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Mitsubishi Endeavor
2004-2005 Mitsubishi Endeavor
Manufacturer Mitsubishi Motors
Production 2003[1]–present
Assembly Normal, Illinois, United States
Predecessor Mitsubishi Montero Sport
Class Mid-size crossover SUV
Body style(s) 5-door sport utility vehicle
Layout Front engine,
front- or four-wheel drive
Platform Mitsubishi PS platform
Engine(s) 3.8 L SOHC 24v V6
Transmission(s) 4-speed semi-auto
Wheelbase 108.3 in (2,751 mm)
Length 190.2–190.8 in (4,831–4,846 mm)
Width 73.6 in (1,869 mm)
Height 69.6–70.2 in (1,768–1,783 mm)
Curb weight 3,869–4,167 lb ({{rnd/bExpression error: Unexpected < operator.|Expression error: Unexpected < operator.|(Expression error: Unexpected < operator.)|Expression error: Unexpected < operator.}}–{{rnd/bExpression error: Unexpected < operator.|Expression error: Unexpected < operator.|(Expression error: Unexpected < operator.)|Expression error: Unexpected < operator.}} kg)
Fuel capacity 21.4 US gallons (81.0 L/17.8 imp gal)
Related Mitsubishi Eclipse
Mitsubishi Galant
Designer Dave O'Connell

The Mitsubishi Endeavor is a mid-size crossover SUV built by Mitsubishi Motors at their manufacturing facility in Normal, Illinois. Based on the PS platform, it was the first vehicle built under Mitsubishi's "Project America", a program aimed at introducing vehicles for North America without having to compromise to accommodate other export markets.[2]

Its design origins can be traced back to the Mitsubishi SSU which debuted at the 1999 North American International Auto Show, although the Endeavor does not share the concept's mechanical underpinnings.[3] The prototype was powered by a 305 hp (227 kW) version of the 6A13TT 2.5 liter twin-turbo V6, which directed the power to a full-time all wheel drive system through its INVECS-II five-speed semi-automatic transmission and AYC.[4] When the Endeavor debuted, it used the 6G75 3.8 liter V6 offering 215 hp (160 kW) (improved to 225 hp (168 kW) in 2004) and 250 lb·ft (339 N·m), mated to a four-speed semi-automatic transmission with an optional all wheel drive system that splits the torque 50/50 by default. It received a mild restyle for the 2006 model year.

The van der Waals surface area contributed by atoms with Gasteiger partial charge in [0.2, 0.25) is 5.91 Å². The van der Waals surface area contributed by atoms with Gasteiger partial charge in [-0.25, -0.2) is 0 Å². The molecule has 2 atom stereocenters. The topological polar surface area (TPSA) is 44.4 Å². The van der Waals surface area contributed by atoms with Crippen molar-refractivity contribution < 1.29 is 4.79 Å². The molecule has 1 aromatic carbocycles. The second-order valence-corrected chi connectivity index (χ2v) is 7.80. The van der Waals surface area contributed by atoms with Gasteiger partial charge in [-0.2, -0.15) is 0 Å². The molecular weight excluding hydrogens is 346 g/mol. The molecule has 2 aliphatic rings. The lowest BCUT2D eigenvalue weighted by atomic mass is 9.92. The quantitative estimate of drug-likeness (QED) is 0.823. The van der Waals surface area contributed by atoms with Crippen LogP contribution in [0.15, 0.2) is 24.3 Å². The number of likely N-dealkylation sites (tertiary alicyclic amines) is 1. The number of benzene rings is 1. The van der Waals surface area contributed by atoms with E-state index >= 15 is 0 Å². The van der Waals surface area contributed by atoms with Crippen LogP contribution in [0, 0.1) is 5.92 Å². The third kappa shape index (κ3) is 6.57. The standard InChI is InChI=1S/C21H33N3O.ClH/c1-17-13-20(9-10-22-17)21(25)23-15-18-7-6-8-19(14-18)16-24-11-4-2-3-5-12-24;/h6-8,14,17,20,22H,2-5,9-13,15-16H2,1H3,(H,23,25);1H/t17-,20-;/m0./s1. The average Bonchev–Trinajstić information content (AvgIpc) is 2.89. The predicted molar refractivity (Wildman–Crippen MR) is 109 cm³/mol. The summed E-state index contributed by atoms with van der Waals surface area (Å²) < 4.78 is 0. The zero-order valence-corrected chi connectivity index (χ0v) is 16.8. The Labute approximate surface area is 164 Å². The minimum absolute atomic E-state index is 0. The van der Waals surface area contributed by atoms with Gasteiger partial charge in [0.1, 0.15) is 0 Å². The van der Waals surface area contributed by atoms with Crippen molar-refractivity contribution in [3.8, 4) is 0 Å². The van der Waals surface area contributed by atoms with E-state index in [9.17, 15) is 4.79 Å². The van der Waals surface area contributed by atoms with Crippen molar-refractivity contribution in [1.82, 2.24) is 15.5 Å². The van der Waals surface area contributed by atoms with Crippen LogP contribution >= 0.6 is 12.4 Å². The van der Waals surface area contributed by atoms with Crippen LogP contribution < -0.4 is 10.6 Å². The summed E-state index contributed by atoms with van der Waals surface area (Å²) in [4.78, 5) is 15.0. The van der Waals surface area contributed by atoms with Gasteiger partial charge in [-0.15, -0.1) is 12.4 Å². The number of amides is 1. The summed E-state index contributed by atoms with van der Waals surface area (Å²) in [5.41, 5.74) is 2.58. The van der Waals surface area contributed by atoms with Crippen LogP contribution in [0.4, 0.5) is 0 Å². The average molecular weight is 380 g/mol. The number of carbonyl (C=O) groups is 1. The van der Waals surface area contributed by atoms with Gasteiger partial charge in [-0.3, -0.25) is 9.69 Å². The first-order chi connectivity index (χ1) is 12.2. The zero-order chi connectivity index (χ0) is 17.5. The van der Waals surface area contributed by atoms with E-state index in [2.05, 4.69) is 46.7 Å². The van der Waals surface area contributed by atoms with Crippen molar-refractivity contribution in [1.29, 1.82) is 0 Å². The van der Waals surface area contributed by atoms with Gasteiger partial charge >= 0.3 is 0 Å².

Despite some reasonably favorable reviews on its release,[5] the Endeavor's performance in the marketplace failed to meet Mitsubishi's expectations. On its release in March 2003 the company aimed for 80,000 annual sales but achieved only 32,054 by the end of its debut year,[6] and sales have fallen every year since.

Mitsubishi did not produce any 2009 Endeavor models for the retail market. They did produce a 2009 model for fleet customers that are turning up as used, off lease vehicles. They share the exterior appearance with the 2010 model, however are equipped with cloth interior, and add bluetooth. For the 2010 model year, the Endeavor gets another facelift, with newer front and rear fascias. The 2010 Endeavor went on sale in June 2009. It only comes one way for 2010, lacking the navigation package of the 2008 Limited trim, and only coming equipped with leather seating. Also adds hands free bluetooth calling.

On April 25, 2011, it was announced that Endeavor production will end in August of 2011.[7]

Annual production and sales

Year Production Sales (USA only)
2002 10 -
2003 48,987 39,181
2004 19,448 20,920
2005 22,403 18,568
2006 18,097 14,043
2007 13,465 10,669

(sources: Facts & Figures 2005, Facts & Figures 2008, Mitsubishi Motors website)


Wikimedia Commons has media related to:
  1. "First Mitsubishi Endeavor Sport Utility Rolls Off The Line in Illinois". (2003). Retrieved on 2011-04-26.
  2. "Mitsubishi Motors Announces "Project America" -- First product Is Next Generation SUV", Mitsubishi Motors press release, February 14, 2000
  3. "2004 Mitsubishi Endeavor", Chuck Schifsky,
  4. "Mitsubishi SSU Concept Model Unveiled At 1999 Detroit Motor Show", Mitsubishi Motors press release, January 5, 1999
  5. "2003 Midsize Crossover SUVs Comparison Test", Neil Dunlop,, June 13, 2003
  6. "So Long, Sport - Montero sport", Katherine Zachary, Ward's AutoWorld, March 1, 2004
  7. "Mitsubishi plans to halt U.S. production of 3 models in August - AutoWeek Magazine". Retrieved on 2011-04-26.

External links

Smallwikipedialogo.png This page uses some content from Wikipedia. The original article was at Mitsubishi Endeavor. The list of authors can be seen in the page history. As with Tractor & Construction Plant Wiki, the text of Wikipedia is available under the Creative Commons by Attribution License and/or GNU Free Documentation License. Please check page history for when the original article was copied to Wikia